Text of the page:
The most obvious property of the cloudforest is its dense, dripping wetness. Cloudforests are formed by a constant, near-one-hundred-percent humidity created by mists, produced here when northeasterly trade winds from the Caribbean drift across the high ridge of the Continental Divide to cool and become dense clouds settling over this high-altitude forest.
The cloudforest environment can be rather eerie, due to the sheer layering of vegetation, and the preponderance of epiphytes – plants that grow on other living plants for physical rather than nutritional support. Everything seems to be stacked on top of each other, and when walking the Monteverde and Santa Elena trails you’ll notice that green mosses wholly carpet many trees, while others seem to be choked by multiple layers of strangler vines, small plants, ferns and drooping lianas.
The leaves of cloudforest plants are often dotted with scores of tiny holes, as though they were gnawed by insects that soon gave up – which is, in effect, exactly the case. Many cloudforest plants produce toxins to deter insects from eating an entire leaf or plant. The plants are able to produce these poisons because they harbour excess energy that would otherwise be used to protect themselves against adverse weather conditions, such as a prolonged dry season or heavy winds and rain. The insects, in turn, guard themselves by eating only a little of a leaf, and by sampling a wide variety, so that they are not overwhelmed by one powerful toxin.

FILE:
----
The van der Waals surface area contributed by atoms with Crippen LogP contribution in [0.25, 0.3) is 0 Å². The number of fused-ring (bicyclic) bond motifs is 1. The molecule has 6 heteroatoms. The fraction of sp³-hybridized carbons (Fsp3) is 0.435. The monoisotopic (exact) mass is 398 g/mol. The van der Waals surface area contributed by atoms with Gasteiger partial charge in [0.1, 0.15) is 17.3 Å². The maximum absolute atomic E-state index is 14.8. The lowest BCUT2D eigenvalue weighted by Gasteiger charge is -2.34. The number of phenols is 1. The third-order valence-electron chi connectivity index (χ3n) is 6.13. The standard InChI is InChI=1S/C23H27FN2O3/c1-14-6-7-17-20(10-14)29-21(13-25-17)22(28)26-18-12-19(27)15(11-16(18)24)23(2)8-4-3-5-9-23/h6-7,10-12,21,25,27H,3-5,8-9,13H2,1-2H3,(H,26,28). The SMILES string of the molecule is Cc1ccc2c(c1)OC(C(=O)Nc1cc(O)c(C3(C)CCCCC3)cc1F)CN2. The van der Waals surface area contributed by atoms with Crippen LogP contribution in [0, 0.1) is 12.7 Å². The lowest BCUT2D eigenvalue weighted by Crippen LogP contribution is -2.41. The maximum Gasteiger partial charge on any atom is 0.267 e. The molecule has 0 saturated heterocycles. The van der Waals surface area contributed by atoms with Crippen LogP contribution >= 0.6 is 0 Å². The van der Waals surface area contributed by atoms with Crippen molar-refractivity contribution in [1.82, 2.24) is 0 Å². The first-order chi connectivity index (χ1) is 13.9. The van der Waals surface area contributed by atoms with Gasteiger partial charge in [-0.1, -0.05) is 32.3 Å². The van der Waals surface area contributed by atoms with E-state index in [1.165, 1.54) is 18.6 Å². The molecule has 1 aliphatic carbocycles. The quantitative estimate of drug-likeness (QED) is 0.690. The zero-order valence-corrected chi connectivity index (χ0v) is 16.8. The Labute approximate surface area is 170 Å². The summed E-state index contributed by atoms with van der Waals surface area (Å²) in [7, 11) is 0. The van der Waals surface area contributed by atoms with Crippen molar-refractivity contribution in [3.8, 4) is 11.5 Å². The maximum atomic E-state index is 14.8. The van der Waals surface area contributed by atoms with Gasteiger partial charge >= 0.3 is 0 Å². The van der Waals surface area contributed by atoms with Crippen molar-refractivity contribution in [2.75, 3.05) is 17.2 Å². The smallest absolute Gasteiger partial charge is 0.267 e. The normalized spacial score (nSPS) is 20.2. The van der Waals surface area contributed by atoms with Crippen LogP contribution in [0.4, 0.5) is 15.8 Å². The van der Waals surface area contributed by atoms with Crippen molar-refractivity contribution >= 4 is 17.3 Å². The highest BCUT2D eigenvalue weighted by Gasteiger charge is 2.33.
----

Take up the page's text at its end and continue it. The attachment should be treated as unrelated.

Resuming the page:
For an in-depth look into cloudforests, check out An Introduction to Cloudforest Trees, by William Haber, Willow Zuchowski and Erick Bello, available at the reserve visitor centre and in bookshops in San José.